Enhancing Social and Emotional Learning Through Self-Regulation

By Richard M. Cash, Ed.D., author of Self-Regulation in the Classroom: Helping Students Learn How to Learn
Part of our Cash in on Learning series by Richard M. Cash, Ed.D. Click to read other Cash in on Learning posts.

Enhancing Social and Emotional Learning Through Self-RegulationEducators have taken greater interest in social and emotional learning (SEL) in the past few years. With the rise in identity-based bullying and cyberbullying, kids are experiencing more aggression and violence from peers. In our highly contentious political and social atmosphere, it is more important now than ever that we teach kids how to be more compassionate and kinder toward one another, and especially toward those who are different from us.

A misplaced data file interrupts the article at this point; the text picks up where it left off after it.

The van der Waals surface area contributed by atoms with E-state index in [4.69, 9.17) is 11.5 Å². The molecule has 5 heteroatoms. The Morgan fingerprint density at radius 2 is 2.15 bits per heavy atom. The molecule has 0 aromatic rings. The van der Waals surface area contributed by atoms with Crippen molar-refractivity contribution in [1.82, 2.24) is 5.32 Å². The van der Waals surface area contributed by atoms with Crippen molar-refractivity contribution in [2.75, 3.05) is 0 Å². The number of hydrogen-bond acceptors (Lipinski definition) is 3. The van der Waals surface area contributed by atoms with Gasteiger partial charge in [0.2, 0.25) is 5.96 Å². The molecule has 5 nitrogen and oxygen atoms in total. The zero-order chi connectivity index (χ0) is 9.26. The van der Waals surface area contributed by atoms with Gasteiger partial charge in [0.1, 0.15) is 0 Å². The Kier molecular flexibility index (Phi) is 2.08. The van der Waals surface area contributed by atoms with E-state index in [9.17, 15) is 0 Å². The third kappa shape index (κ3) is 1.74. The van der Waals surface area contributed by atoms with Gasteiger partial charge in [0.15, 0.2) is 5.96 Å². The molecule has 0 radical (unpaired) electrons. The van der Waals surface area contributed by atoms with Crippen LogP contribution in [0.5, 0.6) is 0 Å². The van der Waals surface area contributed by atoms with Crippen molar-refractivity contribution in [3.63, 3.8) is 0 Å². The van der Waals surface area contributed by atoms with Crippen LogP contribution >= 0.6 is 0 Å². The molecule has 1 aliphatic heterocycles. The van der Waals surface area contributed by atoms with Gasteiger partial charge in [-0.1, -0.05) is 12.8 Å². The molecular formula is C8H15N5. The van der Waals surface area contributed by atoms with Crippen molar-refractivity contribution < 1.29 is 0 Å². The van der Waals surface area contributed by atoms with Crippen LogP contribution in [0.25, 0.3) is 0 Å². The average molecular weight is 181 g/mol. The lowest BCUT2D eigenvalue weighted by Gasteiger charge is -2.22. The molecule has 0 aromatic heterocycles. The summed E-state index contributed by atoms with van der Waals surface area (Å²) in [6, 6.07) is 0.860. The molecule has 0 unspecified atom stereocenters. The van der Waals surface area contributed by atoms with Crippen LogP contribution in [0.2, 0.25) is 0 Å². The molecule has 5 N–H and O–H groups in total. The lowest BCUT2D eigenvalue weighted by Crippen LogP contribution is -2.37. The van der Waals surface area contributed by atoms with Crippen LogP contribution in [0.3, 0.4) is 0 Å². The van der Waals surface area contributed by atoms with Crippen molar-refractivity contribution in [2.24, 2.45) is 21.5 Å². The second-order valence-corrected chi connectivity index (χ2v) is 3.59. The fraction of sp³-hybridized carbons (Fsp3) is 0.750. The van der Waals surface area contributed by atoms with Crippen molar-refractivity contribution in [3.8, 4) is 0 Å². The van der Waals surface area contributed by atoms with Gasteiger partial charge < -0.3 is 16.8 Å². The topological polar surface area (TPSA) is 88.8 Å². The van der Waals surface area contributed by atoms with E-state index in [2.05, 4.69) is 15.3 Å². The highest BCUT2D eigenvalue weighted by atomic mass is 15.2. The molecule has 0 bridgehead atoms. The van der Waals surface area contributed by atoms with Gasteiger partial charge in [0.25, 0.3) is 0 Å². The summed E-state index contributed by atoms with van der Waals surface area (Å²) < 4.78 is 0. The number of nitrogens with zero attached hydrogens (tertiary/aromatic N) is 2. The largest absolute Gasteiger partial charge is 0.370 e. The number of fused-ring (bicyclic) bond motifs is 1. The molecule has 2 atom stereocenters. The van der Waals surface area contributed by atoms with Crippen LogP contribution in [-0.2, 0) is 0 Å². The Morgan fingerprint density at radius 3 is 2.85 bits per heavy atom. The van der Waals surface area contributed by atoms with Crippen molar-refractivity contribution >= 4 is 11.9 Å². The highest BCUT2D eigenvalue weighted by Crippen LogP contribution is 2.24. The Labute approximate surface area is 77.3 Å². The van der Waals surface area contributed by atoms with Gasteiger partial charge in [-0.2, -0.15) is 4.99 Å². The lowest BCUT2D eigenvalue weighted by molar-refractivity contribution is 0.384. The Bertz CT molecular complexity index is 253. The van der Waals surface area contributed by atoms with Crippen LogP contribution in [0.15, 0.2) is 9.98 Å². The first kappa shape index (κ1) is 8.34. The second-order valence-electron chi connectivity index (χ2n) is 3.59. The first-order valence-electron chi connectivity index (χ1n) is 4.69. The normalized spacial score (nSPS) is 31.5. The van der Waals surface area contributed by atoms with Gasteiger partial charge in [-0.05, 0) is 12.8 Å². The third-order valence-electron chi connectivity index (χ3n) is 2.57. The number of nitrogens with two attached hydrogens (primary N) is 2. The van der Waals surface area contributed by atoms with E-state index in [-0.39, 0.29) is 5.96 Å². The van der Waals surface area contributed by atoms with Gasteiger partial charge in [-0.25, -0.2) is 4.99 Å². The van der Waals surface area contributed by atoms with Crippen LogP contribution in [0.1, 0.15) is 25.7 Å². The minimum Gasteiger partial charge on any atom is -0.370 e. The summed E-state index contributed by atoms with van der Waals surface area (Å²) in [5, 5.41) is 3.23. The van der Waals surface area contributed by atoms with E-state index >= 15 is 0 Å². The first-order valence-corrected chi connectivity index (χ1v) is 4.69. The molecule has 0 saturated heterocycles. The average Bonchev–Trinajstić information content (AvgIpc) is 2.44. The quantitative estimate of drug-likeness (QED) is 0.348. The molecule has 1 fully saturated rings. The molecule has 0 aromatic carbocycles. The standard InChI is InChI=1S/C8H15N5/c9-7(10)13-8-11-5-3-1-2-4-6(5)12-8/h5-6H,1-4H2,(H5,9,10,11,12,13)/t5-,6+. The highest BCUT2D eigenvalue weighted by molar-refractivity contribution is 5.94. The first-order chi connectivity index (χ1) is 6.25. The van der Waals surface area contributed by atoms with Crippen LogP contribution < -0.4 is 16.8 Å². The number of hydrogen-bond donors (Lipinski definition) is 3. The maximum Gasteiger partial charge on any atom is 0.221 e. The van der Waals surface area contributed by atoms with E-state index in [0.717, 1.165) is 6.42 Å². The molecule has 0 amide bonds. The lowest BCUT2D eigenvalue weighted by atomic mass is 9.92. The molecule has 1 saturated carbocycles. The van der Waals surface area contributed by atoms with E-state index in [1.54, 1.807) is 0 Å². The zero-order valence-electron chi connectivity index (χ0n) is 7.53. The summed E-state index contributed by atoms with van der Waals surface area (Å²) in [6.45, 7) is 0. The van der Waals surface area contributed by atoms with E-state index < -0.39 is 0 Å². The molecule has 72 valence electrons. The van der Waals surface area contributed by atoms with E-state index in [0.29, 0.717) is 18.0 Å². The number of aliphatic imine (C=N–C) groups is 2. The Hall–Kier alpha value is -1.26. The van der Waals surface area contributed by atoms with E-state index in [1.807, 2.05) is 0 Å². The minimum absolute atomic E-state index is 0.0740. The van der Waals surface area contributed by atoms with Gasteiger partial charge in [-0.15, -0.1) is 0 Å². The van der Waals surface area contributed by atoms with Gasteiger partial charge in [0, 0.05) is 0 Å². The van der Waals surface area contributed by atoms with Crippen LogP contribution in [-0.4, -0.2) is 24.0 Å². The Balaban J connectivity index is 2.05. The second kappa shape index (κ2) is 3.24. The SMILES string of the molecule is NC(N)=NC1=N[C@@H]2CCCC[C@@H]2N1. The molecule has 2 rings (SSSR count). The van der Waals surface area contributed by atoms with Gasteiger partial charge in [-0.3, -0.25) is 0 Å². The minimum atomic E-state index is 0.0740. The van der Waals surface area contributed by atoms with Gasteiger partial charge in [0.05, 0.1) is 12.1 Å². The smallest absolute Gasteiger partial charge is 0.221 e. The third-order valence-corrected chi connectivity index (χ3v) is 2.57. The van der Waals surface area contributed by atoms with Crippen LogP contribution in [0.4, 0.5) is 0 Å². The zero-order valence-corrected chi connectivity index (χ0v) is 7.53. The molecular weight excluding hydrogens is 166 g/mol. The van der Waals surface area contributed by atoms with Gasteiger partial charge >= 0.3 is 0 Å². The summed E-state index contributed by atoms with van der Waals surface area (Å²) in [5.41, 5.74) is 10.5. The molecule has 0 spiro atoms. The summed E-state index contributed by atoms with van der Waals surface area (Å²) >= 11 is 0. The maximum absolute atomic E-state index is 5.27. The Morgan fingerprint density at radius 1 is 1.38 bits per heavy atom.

To increase student empathy and emotional competence, many schools are implementing an SEL program or curriculum. These programs and materials intend to teach students basic tools for getting along with others and managing their emotional responses. Working collaboratively with others and being able to “stay cool” are examples of self-regulation skills employers are seeking in employees. While educating students on social and emotional development is certainly a worthy endeavor, SEL alone does not give kids the whole picture of what it means to be self-regulated. We also need to help students learn how to learn, or become self-regulated learners.

Many years ago, I began to study the concept of self-regulation for learning (SRL). For more than five decades, SRL has been a specific field of study in psychology. Most recently, educators have begun to pay attention to SRL and have even included the ideas in educational standards. Many state standards are designed so students are college- and career-ready. According to Marie White and Maria DiBenedetto, authors of Self-Regulation and the Common Core, “Whether preparing for college or a career, academic learning must become a proactive activity, requiring self-initiated, motivational, and behavioral processes as well as metacognitive ones, all of which make up self-regulated learning (SRL).”